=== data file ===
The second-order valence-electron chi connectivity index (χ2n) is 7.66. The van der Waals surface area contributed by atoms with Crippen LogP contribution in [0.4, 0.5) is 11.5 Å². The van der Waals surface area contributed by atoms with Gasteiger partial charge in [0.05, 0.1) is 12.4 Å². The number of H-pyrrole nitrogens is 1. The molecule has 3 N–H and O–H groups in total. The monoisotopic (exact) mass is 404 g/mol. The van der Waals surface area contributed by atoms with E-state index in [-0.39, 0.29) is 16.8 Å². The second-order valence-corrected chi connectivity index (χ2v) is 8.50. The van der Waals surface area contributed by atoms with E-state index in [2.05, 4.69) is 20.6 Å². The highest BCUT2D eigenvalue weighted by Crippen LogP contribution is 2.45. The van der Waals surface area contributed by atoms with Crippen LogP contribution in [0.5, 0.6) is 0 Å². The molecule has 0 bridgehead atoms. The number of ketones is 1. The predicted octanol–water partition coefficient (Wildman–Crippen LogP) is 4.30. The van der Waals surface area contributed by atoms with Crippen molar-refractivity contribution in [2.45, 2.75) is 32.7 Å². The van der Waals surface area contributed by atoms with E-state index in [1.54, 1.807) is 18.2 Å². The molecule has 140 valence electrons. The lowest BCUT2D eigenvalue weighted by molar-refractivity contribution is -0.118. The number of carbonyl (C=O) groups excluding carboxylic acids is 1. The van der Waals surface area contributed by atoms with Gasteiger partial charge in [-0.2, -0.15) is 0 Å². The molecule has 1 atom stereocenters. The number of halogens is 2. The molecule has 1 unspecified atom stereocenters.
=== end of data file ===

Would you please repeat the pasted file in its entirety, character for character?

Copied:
The second-order valence-electron chi connectivity index (χ2n) is 7.66. The van der Waals surface area contributed by atoms with Crippen LogP contribution in [0.4, 0.5) is 11.5 Å². The van der Waals surface area contributed by atoms with Gasteiger partial charge in [0.05, 0.1) is 12.4 Å². The number of H-pyrrole nitrogens is 1. The molecule has 3 N–H and O–H groups in total. The monoisotopic (exact) mass is 404 g/mol. The van der Waals surface area contributed by atoms with E-state index in [-0.39, 0.29) is 16.8 Å². The second-order valence-corrected chi connectivity index (χ2v) is 8.50. The van der Waals surface area contributed by atoms with E-state index in [2.05, 4.69) is 20.6 Å². The highest BCUT2D eigenvalue weighted by Crippen LogP contribution is 2.45. The van der Waals surface area contributed by atoms with Crippen LogP contribution in [0.5, 0.6) is 0 Å². The molecule has 0 bridgehead atoms. The number of ketones is 1. The predicted octanol–water partition coefficient (Wildman–Crippen LogP) is 4.30. The van der Waals surface area contributed by atoms with Crippen molar-refractivity contribution in [2.45, 2.75) is 32.7 Å². The van der Waals surface area contributed by atoms with E-state index in [1.54, 1.807) is 18.2 Å². The molecule has 140 valence electrons. The lowest BCUT2D eigenvalue weighted by molar-refractivity contribution is -0.118. The number of carbonyl (C=O) groups excluding carboxylic acids is 1. The van der Waals surface area contributed by atoms with Gasteiger partial charge in [-0.2, -0.15) is 0 Å². The molecule has 1 atom stereocenters. The number of halogens is 2. The molecule has 1 unspecified atom stereocenters.